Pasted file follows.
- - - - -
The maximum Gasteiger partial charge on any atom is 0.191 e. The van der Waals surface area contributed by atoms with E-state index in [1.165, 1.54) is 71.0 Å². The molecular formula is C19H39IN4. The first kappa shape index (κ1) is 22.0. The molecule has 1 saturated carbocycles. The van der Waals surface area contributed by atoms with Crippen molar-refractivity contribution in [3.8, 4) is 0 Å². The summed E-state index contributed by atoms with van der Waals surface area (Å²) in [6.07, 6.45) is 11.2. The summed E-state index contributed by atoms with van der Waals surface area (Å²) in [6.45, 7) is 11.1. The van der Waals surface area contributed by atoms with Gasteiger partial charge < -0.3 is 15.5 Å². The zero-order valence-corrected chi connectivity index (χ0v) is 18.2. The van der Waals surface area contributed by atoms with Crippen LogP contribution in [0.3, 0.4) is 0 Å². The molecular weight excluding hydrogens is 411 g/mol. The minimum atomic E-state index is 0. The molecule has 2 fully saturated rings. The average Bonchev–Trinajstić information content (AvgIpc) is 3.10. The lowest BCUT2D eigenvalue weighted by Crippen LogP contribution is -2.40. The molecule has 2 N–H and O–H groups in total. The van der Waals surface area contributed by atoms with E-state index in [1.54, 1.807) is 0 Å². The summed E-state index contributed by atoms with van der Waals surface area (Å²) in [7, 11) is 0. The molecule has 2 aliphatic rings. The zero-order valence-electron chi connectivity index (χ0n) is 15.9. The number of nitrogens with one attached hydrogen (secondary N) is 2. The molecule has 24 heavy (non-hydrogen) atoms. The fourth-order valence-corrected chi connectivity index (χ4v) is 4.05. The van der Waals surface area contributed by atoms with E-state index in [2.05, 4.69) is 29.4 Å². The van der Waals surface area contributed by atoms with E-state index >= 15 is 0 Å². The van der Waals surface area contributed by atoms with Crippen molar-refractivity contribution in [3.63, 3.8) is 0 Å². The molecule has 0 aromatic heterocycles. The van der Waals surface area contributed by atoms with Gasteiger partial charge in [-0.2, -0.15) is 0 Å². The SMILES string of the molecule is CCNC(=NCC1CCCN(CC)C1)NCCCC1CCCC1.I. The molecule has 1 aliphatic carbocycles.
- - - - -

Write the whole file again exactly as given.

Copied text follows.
The maximum Gasteiger partial charge on any atom is 0.191 e. The van der Waals surface area contributed by atoms with E-state index in [1.165, 1.54) is 71.0 Å². The molecular formula is C19H39IN4. The first kappa shape index (κ1) is 22.0. The molecule has 1 saturated carbocycles. The van der Waals surface area contributed by atoms with Crippen molar-refractivity contribution in [3.8, 4) is 0 Å². The summed E-state index contributed by atoms with van der Waals surface area (Å²) in [6.07, 6.45) is 11.2. The summed E-state index contributed by atoms with van der Waals surface area (Å²) in [6.45, 7) is 11.1. The van der Waals surface area contributed by atoms with Gasteiger partial charge < -0.3 is 15.5 Å². The zero-order valence-corrected chi connectivity index (χ0v) is 18.2. The van der Waals surface area contributed by atoms with Crippen LogP contribution in [0.3, 0.4) is 0 Å². The molecular weight excluding hydrogens is 411 g/mol. The minimum atomic E-state index is 0. The molecule has 2 fully saturated rings. The average Bonchev–Trinajstić information content (AvgIpc) is 3.10. The lowest BCUT2D eigenvalue weighted by Crippen LogP contribution is -2.40. The molecule has 2 N–H and O–H groups in total. The van der Waals surface area contributed by atoms with E-state index in [1.54, 1.807) is 0 Å². The summed E-state index contributed by atoms with van der Waals surface area (Å²) in [7, 11) is 0. The molecule has 2 aliphatic rings. The zero-order valence-electron chi connectivity index (χ0n) is 15.9. The number of nitrogens with one attached hydrogen (secondary N) is 2. The molecule has 24 heavy (non-hydrogen) atoms. The fourth-order valence-corrected chi connectivity index (χ4v) is 4.05. The van der Waals surface area contributed by atoms with E-state index in [2.05, 4.69) is 29.4 Å². The van der Waals surface area contributed by atoms with E-state index >= 15 is 0 Å². The van der Waals surface area contributed by atoms with Crippen molar-refractivity contribution in [3.63, 3.8) is 0 Å². The molecule has 0 aromatic heterocycles. The van der Waals surface area contributed by atoms with Gasteiger partial charge in [-0.2, -0.15) is 0 Å². The SMILES string of the molecule is CCNC(=NCC1CCCN(CC)C1)NCCCC1CCCC1.I. The molecule has 1 aliphatic carbocycles.